Now that your curse is more in control can you do things like go to amusement parks or go to the movies? I hope you guys do more than play board games in Alex’s flat!

Amusement parks – oh god no. With what I can do, you really think I want to be around something like a roller-coaster?

We do go to the movies sometimes though. Usually it’s me, Vari, and Anne, and sometimes Alex as well.

Why doesn’t Alex use his divination to win the lottery a little while before it’s drawn and become super rich?

Because his divination wouldn’t work on lotteries that far in advance, and he’s got enough money already.

Do you or any of the others have middle names?


Are you a fan of puns?

No, they’re annoying.

Finally, and I apologize for this, but I couldn’t resist asking one of those knowledge repository questions out of curiosity. (Feel free to ignore it)

Do gravity mages have enough control over objects affected by their power to do something crazy like rip a satellite out of orbit to strike their foes? I would think you’d need a lot of control to make sure it landed in the place you wanted it to be.

In theory, yeah. But I’m almost sure it’d be well outside their range, so unless they had some way of getting up into orbit too . . .

Thank you very much for doing this and I hope I didn’t cause you too much trouble.

All the best,

That was kind of fun, actually. Makes a change from all the technical stuff.

P.S. I envy your patience and ability to deal with all the truly horrendous grammar in the past.

Appreciate it.

From: Wodden

Dear Luna,

I hope you have been well in the months since I last communicated with you. I have recently readdressed the stories and am once more enthralled – I await the next volume with a great deal of anticipation.

Only the one question (or questions on a single theme) for now:

You have mentioned “spell lists” a number of times. The impression that I get is that, when it comes to the number of spells known, the “list” would actually be quite short for the vast majority of mages, certainly so for elementalists or elementalist hybrids. Clearly the “spell list” for a diviner like Alex is very short (2-3 “spells) whereas for a mage of a type with lots of possible nuance (Life or Mind for example) it may be far longer. Are “spell lists” as much a reflection of mage rank/title as raw power?

From my position as a non-mage outsider, I have thrown together a theoretical “spell list” that I imagine might be reflective of a theoretical “storm mage” (a type of hybrid that you have previously dealt with briefly).

With my best guesswork, I thought a “blade” spell (lightning bolt), a defensive shield (electricity/air combo, about as effective as a fire shield against physical attacks), flight (air movement spell, limitation outside only), a couple of “wind rush/whirwind” type utility spells, the ability to influence storms (weather magic – size, duration, ferocity, direction of travel etc) and possibly a “weather prediction” sense. Does that sound about right as an example of a “spell list” or am I being reductionist?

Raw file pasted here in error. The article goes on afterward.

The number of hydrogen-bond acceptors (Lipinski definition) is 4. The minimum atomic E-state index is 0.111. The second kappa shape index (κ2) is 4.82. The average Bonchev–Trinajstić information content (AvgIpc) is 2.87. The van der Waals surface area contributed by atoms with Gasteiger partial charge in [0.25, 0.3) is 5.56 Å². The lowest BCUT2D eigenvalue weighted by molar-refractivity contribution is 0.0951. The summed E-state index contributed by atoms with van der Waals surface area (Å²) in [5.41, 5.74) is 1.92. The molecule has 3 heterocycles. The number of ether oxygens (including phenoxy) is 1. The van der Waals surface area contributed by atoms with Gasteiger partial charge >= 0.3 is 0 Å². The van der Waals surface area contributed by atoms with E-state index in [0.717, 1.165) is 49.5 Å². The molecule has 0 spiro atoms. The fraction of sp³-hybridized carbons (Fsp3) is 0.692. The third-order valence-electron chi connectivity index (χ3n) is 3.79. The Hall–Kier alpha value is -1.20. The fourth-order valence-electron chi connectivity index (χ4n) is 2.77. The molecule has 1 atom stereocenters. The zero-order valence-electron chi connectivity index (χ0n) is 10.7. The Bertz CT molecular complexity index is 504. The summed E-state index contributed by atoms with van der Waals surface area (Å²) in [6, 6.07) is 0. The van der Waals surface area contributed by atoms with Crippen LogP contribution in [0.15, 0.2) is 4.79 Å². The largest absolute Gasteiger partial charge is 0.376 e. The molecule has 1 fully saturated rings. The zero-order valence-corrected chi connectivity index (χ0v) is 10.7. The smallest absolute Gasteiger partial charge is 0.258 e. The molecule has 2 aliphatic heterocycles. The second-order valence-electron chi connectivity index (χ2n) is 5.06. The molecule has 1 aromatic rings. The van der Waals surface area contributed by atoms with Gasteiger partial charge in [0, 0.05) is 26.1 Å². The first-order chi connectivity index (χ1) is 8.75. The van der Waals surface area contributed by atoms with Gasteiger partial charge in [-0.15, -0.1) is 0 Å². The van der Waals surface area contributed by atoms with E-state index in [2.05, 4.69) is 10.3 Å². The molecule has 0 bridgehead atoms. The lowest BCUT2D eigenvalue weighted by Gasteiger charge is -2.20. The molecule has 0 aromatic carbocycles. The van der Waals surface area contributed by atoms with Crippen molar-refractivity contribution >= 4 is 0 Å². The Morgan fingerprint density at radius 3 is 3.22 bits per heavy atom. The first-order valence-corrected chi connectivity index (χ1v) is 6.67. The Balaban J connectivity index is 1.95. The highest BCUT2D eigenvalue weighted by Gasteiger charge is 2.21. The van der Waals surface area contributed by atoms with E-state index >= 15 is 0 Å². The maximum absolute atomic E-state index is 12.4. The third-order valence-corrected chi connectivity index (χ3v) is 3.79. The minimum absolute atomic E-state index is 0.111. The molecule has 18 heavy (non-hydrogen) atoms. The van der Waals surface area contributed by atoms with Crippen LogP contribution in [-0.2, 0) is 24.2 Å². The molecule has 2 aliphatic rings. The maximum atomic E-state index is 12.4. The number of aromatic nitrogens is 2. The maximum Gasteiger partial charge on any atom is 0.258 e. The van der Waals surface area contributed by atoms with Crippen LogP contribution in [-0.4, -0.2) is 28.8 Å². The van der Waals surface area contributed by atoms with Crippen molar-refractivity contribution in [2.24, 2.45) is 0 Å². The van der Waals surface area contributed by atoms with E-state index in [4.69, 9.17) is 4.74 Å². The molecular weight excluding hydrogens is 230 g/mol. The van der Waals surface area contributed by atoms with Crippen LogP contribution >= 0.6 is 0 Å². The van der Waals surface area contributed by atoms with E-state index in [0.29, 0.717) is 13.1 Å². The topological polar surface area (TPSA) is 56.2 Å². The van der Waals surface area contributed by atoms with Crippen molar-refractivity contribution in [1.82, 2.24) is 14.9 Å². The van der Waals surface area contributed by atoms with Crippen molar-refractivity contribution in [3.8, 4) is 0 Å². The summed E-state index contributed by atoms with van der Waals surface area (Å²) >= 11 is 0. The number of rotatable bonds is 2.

Sorry for the long winded enquiry and once again you have my eternal gratitude for answering not only my own questions but those of us all.

Spell lists are kind of complicated, and mostly they come down to experience more than power. New mages don’t know much about how to manipulate their magic, so they use it in really crude ways – dump a lot of energy somewhere and call it a day, that kind of thing. The more time and practice they put in, the more they refine it and the more different uses they come up with.

But it also depends on what you consider a different spell (which mages don’t agree on, by the way). Take divination – Alex can protect himself by looking ahead into the short-term futures to dodge attacks, and he can also guarantee he hits a target by picking out the futures in which a shot lands. So are those two different spells, or not? Some people would say they’re both precognition, it’s just that one’s defensive and one’s offensive. But according to Alex they’re pretty different skills: you can be good at one without being good at the other. The type of magic they’re drawing on is the same, but you get a really different result. Then you get the opposite, where the type of magic is different, but the end result is really similar, like a fireball as opposed to an incineration burst. Are those different spells? Most mages would say they are, but maybe not.

So the example spell list you came up with for storm magic could work, and if someone told me they could do that, I’d buy it. But other mages might structure those spells totally differently – they might think of the blade spell as being totally different from a lightning bolt spell, but consider their flight and wind blast effects to be basically the same thing.

Anyway, hope that made some kind of sense. Like I said, it’s complicated.

From: Jeffrey

Dear Ms. Mancuso,

Have you ever visited Italy?


I used to go for holidays as a kid. Went again on my own one last time after I left school. Haven’t gone back.

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Veiled First Review from Publishers Weekly

With the release date of Veiled drawing swiftly closer (that’s August 4th in the US, or August 6th on this side of the pond) here’s the first review, a nice one from Publishers Weekly:

Jacka continues his consistently smart and exciting urban fantasy series, set in present-day London, with this finely crafted sixth installment (after Hidden). Series protagonist Alex Verus, a diviner who can see multiple futures, is grappling with long- and short-term problems . . . As usual, Jacka’s intelligent extrapolations of magic form the basis for a convincing story that features Alex’s prickly relations with his friends and allies—and that shows how magical powers complicate moral choices rather than simplifying them. Fortunately, Alex is as clever as he is cheeky, a sympathetic and daring grappler with ethical dilemmas.

Full link can be found here, but be warned, it contains spoilers!

In other news, I’ve just started work on the edits for Burned.  Luckily they’re nice and short, so I should be able to wrap them up and start planning work on Alex Verus #8 shortly.